Believe it or not, toilets have their day on the calendar as well. November 19 is World Toilet Day. Why would such a mundane appliance have a day dedicated to it every year?

Without toilets and sanitation systems our health, water resources, and environment would be significantly impacted in a negative way. Throughout history and sadly today many diseases, illnesses, and deaths are caused due to lack of toilets and sanitary systems. An unfathomable fact is that more people in the world have phones than toilets.

Even in our recent history, 25% of US homes still lacked indoor toilets and in some Southern states that number topped 50% in 1950. Government legislation, health and environmental laws were enacted to improve our public health standards. Today, many of us in the western world don’t give toilets a second thought and take them for granted.

New technologies and methods strive to improve our sanitary systems to make them more efficient. Toilets which account for about 30 percent of the home’s indoor water use also continue to evolve. Prior to the 1990s toilets could use up to 6 gallons per flush. In the early 90s, federal law mandated that all toilets manufactured and installed had to have a 1.6 gallon flush. Now you can get toilets that have a 1.28 gallon flush.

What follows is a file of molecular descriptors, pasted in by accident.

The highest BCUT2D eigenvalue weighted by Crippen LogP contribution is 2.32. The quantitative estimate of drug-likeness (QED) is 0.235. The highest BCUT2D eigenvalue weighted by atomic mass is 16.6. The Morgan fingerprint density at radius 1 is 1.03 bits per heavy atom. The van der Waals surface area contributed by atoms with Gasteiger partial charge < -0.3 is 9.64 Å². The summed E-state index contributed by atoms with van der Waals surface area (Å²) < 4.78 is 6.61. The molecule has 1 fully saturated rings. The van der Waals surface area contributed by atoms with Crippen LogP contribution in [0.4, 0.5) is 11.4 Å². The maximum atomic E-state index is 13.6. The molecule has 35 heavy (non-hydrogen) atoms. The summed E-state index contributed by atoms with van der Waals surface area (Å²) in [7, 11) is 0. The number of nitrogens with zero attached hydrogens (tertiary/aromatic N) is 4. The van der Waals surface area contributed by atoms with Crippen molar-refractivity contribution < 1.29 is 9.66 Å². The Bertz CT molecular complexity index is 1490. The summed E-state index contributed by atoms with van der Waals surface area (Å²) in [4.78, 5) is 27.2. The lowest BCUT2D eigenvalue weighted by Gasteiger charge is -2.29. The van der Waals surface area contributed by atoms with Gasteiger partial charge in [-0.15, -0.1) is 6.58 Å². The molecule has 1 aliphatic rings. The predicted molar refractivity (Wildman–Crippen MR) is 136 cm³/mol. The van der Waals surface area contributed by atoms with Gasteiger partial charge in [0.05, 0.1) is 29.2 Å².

If you live in a home built before 1992, you may have old toilets using up to six gallons per flush. Changing them to 1.28 gallons per flush toilets would reduce your toilet water use up to almost 80%. When shopping for a toilet look for those labeled WaterSense.

Toilets improve public health, but they need care too. Over time toilets can start leaking. A leaking toilet can waste 1,000 gallons a day. It is usually the toilet flapper. A quick way to test is to place a few drops of food coloring in the toilet tank. If the color shows up in the bowl within 15 minutes without flushing, you have a leak. Flush the toilet after this test to avoid staining the tank. Toilet flappers are easy and cheap to replace. Also only flush toilet paper down your toilets. Anything else can create sewer backups which are messy and costly.

Yes, toilets and sanitary systems play a vital role in our daily lives ensuring healthy living and protecting our natural resources. By maintaining our toilets and upgrading our old toilets we too create a positive impact.

Toho Water Authority will definitely be celebrating this day. We will be on social media bringing awareness about the importance of toilets and sanitary systems. Regrettably, there are billions of people around the world living without toilets and sanitary systems. We hope you will join us in this worldwide campaign. To learn more visit